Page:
South African Sosaties (Malay Kebabs)

Recipe by Zurie
READY IN: 1hr 10mins


  • The meats
  • 3 -4
  • 1 12
    lbs medium fat pork (pork rasher, if you can get that cut)
  • 12 -16
    dried apricots, good quality
  • 6
    small onions, such as pearl onions about the size of a small plum, peeled and each onion cut crosswise into 2-3 th
  • 12 -16
    wooden skewers
  • The marinade
  • 2
    medium onions, cut into fine rings
  • oil (for frying)
  • 2
    tablespoons coriander seeds, crushed
  • 5
    bay leaves, bruised (or 12 lemon leaves, bruised, or some julienned lemon zest)
  • 1
    teaspoon ground cinnamon
  • 1
    tablespoon curry powder, mild
  • 1
    teaspoon ground ginger (or 1 tablespoon grated fresh ginger, heaped)
  • 1
    teaspoon ground allspice
  • 6
    tablespoons brown sugar
  • 1
    tablespoon cornflour
  • 2
    teaspoons salt
  • 34
    cup white vinegar (grape or wine vinegar)
  • 12
    cup dry red wine, good quality
  • 1
    tablespoon apricot jam, fine
  • 4
    garlic cloves, crushed and chopped
  • 12
    cup milk
  • 12
    cup water (may not be needed)


  • Make the MARINADE first, as it has to cool down completely. Use a large pot.
  • Fry the onion rings in oil until light brown. Stir now and then.
  • While onion fries, mix all the dry ingredients in a bowl: the crushed coriander, all the spices, the brown sugar, the cornflour and the salt.
  • (I prefer using a heaped tablespoon of grated fresh ginger: if you use that, add it with the garlic to the liquids. I put all the liquid ingredients, including the jam, garlic and fresh ginger, in a bowl or measuring jug).
  • When the onions are light brown, stir in the mixed dry ingredients, and fry for a minute or so to release the flavours. Add an extra splash of oil, stir, and don't let the spices burn.
  • Turn heat lower, and add the liquids: vinegar, wine, apricot jam, grated ginger (if using) and garlic to taste. Also add the lemon or bay leaves, or julienned lemon peel. (These can be left out).
  • Stir well and simmer slowly until thickened.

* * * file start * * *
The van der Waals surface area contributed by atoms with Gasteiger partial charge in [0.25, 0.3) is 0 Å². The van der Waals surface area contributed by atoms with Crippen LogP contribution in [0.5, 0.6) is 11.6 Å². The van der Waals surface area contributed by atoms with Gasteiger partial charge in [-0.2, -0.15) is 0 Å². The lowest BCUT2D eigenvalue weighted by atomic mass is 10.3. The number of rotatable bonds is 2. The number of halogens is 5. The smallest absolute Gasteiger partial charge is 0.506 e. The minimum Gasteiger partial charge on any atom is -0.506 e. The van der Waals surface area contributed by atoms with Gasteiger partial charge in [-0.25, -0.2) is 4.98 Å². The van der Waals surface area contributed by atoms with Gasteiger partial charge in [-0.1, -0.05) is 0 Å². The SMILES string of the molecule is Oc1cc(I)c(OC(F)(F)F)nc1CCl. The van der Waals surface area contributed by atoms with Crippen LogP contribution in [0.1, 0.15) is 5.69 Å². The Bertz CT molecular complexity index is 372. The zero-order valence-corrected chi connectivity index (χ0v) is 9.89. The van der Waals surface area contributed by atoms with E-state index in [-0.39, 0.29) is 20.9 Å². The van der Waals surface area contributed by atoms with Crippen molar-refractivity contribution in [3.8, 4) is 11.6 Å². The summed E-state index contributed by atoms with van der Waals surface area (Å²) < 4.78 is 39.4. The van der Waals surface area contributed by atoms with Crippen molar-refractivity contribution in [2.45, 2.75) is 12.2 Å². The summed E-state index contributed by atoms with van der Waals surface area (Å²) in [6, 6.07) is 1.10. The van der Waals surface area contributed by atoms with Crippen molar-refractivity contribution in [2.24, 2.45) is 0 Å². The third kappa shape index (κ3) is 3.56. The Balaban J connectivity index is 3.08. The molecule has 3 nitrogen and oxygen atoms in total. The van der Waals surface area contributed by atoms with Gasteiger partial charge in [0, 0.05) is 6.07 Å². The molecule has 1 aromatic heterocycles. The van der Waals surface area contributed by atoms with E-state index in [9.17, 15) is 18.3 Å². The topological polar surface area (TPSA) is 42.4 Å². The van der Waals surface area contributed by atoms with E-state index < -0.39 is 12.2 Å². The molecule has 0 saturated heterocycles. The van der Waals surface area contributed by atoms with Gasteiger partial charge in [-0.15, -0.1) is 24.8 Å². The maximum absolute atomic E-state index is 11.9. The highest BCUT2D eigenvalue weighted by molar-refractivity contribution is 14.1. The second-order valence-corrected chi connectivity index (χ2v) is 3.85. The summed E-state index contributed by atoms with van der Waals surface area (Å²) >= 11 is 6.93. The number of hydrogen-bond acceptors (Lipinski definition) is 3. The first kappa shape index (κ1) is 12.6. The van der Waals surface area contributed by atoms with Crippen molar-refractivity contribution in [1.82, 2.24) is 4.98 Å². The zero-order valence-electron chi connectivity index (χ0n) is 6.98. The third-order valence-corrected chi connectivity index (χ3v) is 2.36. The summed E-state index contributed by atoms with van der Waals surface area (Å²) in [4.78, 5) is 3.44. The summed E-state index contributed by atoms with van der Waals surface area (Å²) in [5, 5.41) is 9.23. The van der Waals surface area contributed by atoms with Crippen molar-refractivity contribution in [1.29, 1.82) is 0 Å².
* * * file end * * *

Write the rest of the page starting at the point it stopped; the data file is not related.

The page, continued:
• Now taste carefully: the sauce should neither be too acidic or too sweet, just spicy and tangy. Adjust by adding either a little more vinegar or lemon juice, or more sugar. (In any such recipe the cook must taste and adjust!). And no, the 6 tblsp sugar are not too much. You do not want an acidic sauce, just a tangy one!
  • Cool the sauce, and stir in the milk and a little water. It must be of a coating consistency. If you think it is too thick, add a little more water and stir well. Leave sauce in pot, and cut up the meats.
  • Cut the meat off the leg of lamb, and cut into bite-sized chunks, not too small. Do the same with the pork. The pork should have fat on it, and the best ratio of lamb to pork is about 2 - 1. (If you dislike pork, leave it out).
  • The number of apricots, onions and skewers given could vary, as it will depend on how much meat you cut off the lamb leg, and how much meat you put on a skewer.
  • The meats: the meats should be strung on the skewers, alternating the different ingredients, with about 2 apricot halves and 2 onion rings per skewer. The lamb chunks should predominate.
  • Using a rectangular glass or ceramic dish (you could use Tupperware but not metal or stainless steel) pack in the skewers of meat, and cover every layer with sauce. I take the pot of sauce, roll each sosatie skewer in the sauce, and pack in a plastic container. When all the skewers have been "sauced", up-end the leftover sauce over the sosaties in the container. Seal airtight and refrigerate.
  • You will probably have 2 - 3 layers of skewers. To make sure they're all coated, turn the container upside down once a day.
  • Cover and keep in fridge for 2 - 3 days before use. The sosaties will improve on standing, and can be kept up to 5 days in the sauce.
  • Grill as explained in the introduction. Goes well with traditional yellow rice or basmati, or potato salad and a mixed green salad. Ideal food to take on a picnic!